* The main section. Or I'd think of it as that. The "chorus", if you like. Best bit of the tune, IMO, pure genius :) It's in E, and the tune/harmony is carried on the horns. Here's what I got for the basic chords: | E G#m7 | C#m7 Bb13(#11)| A7 E/G# | F#7b9 Bsus | E G#m7 | C#m7 Bb13(#11) | A7 E/G# | F#7b9 Bsus | C#m7 F#/G# Bm7 Bb13(#11) | A7 E/G# | F#7b9 Bsus | E G#m7 | C#7 Bb13(#11) | A7 E/G# | F#7b9 Bsus Am7 Dsus |
    The intro is based on this section.

    * There's kinda a "bridge" section, for which I don't actually know the chords, I've not taken 'em down yet. But the bass is basically going from D to C and back, via a C#.



    And there ya go. I'm going on the version from "Word Of Mouth" there, BTW. I don't know what different versions he did, but the version on Invitation had a slightly different structure (the bridge was right near the start), but otherwise pretty similar.

    I hope my ramblings there make some kind of sense to you. I'm actually in the process (supposedly) of writing a lead sheet for Liberty City. I'll shoot you a copy if/when it's done.
     
  6. Nick Gann

    Nick Gann Talkbass' Tubist in Residence

    Mar 24, 2002
    Silver Spring, MD
    Thanks a lot Moley. For sure, let me know when you finish the sheet. FWIW, I'm going with the version on The Birthday COncert.
     
  7. Nick Gann

    Nick Gann Talkbass' Tubist in Residence

    Mar 24, 2002
    Silver Spring, MD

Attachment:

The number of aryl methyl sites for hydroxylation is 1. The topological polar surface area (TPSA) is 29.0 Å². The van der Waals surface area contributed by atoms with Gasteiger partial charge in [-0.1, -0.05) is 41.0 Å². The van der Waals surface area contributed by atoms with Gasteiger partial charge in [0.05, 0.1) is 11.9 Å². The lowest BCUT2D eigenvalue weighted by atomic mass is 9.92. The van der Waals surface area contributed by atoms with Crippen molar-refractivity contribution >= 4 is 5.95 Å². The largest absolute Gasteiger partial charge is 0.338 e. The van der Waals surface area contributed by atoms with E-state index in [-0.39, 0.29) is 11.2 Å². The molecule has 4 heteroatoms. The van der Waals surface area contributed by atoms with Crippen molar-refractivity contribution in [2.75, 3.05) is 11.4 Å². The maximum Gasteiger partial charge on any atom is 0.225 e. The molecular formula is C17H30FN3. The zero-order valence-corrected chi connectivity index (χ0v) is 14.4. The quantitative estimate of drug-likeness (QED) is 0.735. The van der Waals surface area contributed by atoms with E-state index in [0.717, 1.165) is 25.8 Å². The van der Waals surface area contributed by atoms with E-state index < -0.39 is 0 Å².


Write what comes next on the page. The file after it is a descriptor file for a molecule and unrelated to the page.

I have found Jaco transcription books that have the bass lines, but I haven't seen anything that has lead sheets.

    Does anyone know where I can just buy a score for the songs? I've looked online, and I haven't found anything.

    Also, I found a midi for the Chicken, and thanks to 20db pad for the one for Liberty City. The one for Liberty City sounds fine, but the one I found for the Chicken isn't very good.

    This is harder than I imagined :meh:
     
  8. 20db pad

    20db pad

    Feb 11, 2003
    I been everywhere, man...
    None. At all.
    Y'know, a band in the H.S. a few towns over played "The Chicken" back in the 80s when I was in high school - a chart's out there. Here's proof:

    http://www.seventhstring.demon.co.uk/charts/
    http://www.docheuser.de/chart.html


    I can't recall where the high school and collegiate band directors get their stuff, but asking them can't hurt. Those outfits might have it all. You can hit up your own band director or e-mail the teachers at local colleges. They'll know.

    You can also poke around the forum at Jamey Aebersold's site or the Jaco sites and ask there.
     
  9. moley

    moley

    Sep 5, 2002
    Hampshire, UK
    They probably transcribed it from the record, 20db. Which is quite possibly what Nick is gonna have to do :D

    Ultimately, that's where the transcriptions you see in published scores usually come from. Not from the composer (although, they could do - and many of the New Real Book charts do), but from some guy somewhere with a CD player, a keyboard, and some manuscript paper :D
     
  10. Wrong Robot

    Wrong Robot Guest

    Apr 8, 2002
    And usually a really good ear.

    Transcribing is a lot of work, but it's great practice to help with a lot of aspects of music, in the more...erm...academic sense.

    I think I'd put it up there next to sight-singing in my catagory of often overlooked but incredibly useful things to practice.
     
  11. Lenko

    Lenko

    May 3, 2003
    Slovenia
    I have all of his lines written down along with the chords. PM me if you need anything.